How to communicate with a "director"? Let her take charge; allow your "director" her views. Communicate as directly with her as she does with you. Try to be brief, so as not to "waste" the director's time; set mutual goals with directors. Set boundaries, but give directors the autonomy to do things their way. If the director in your family intimidates or frustrates you, try adjusting your body language when you communicate in person: Take a solid stance with feet apart, and make eye contact. Ask for the director's respect, and remember that you are her equal.
After reviewing the four basic communication styles, ask yourself these questions:
Does one or more of these styles describe you? We are all a composite of styles, but one style usually dominates. How do you see yourself? Does your family have the same perception of your style? Check in with your family to make sure.
Do communication styles lend themselves to particular misinterpretations? For example, a relater may see a thinker as uncaring or unfeeling. A director might seem bossy to you when to her, she's simply sharing her idea. You may be a detail-oriented thinker, when your spouse is an expressive and turns off when you go into detail. Don't take these responses personally.
Do you use different communication styles with different people? Your roles in the family may change your style in various relationships. Do you notice that with your daughter you are more directive, but with your daughter-in-law you are more expressive? Are you a thinker with your husband, but a relater with your children? You may naturally adapt your style to be more effective depending on with whom you are communicating. If you are a touchy-feely relater, and your spouse is a seemingly cold thinker, you two will communicate better if you both respect each others' styles and adjust your styles so that your partner can receive your messages as you intended.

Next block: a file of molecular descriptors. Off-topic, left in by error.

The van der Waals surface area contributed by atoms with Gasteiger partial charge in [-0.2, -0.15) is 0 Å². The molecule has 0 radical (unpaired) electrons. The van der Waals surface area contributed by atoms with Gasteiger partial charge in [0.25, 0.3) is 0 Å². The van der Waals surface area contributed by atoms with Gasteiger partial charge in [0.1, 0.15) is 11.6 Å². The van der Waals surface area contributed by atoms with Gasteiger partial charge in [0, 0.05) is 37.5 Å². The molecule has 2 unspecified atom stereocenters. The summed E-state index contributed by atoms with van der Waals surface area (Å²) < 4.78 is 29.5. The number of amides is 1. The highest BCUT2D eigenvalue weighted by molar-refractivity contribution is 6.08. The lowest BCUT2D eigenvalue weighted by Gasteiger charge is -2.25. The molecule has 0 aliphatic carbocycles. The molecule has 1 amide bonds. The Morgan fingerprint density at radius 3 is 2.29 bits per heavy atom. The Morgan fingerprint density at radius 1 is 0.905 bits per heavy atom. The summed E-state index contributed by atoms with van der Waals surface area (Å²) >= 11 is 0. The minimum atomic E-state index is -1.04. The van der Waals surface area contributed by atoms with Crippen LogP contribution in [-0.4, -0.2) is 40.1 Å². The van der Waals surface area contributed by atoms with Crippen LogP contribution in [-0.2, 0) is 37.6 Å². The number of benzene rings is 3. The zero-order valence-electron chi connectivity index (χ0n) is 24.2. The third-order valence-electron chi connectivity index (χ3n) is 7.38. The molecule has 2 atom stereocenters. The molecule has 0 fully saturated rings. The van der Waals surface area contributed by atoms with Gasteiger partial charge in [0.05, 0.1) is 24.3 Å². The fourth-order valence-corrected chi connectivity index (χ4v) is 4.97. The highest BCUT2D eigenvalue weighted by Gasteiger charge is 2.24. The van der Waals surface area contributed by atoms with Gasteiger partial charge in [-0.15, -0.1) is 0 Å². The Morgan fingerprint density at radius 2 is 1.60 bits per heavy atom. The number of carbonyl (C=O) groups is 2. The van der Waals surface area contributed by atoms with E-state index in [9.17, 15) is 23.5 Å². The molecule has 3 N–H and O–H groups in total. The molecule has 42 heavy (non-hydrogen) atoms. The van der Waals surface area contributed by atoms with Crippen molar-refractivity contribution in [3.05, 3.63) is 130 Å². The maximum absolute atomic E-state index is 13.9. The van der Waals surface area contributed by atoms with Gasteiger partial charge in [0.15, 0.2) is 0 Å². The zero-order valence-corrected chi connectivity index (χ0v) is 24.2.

Tips for effective family communication:
Know your own communication style and those of your family members. Learn how to adapt when interacting with loved ones who have different styles.
Listen. Epictetus, a Greek Philosopher (55–circa 135) said, "We have two ears and one mouth so that we can listen twice as much as we speak." If only my sister listened twice as much as she spoke! Some people are natural listeners, but for most of us, listening is a learned skill. To improve your skills, practice reflective listening:
2. Paraphrase what you heard, and repeat it to your loved one.
3. Check to see if the message you received is accurate.
• Notice nonverbal cues or "body language." If you are sitting back in your chair with your arms crossed and looking around the room while your daughter is telling you about her day, she’ll get the message that you don’t care.
• Minimize the drama. Notice your feelings, but avoid reacting emotionally—stop, breathe, and reflect. When you are angry, avoid communicating in any form. It may be a conversation some family members will never let you forget.
• Use "I" statements, such as "I feel (this way) when you (say or do this); because I (have this reason) next time will you please (do this)."
• Make no judgments: Stick to the facts. If you really want to have open communication with family members, they need to feel you won't be critical or tell them what they "should" do.
Here's to building strong family bonds in the New Year by practicing effective communication!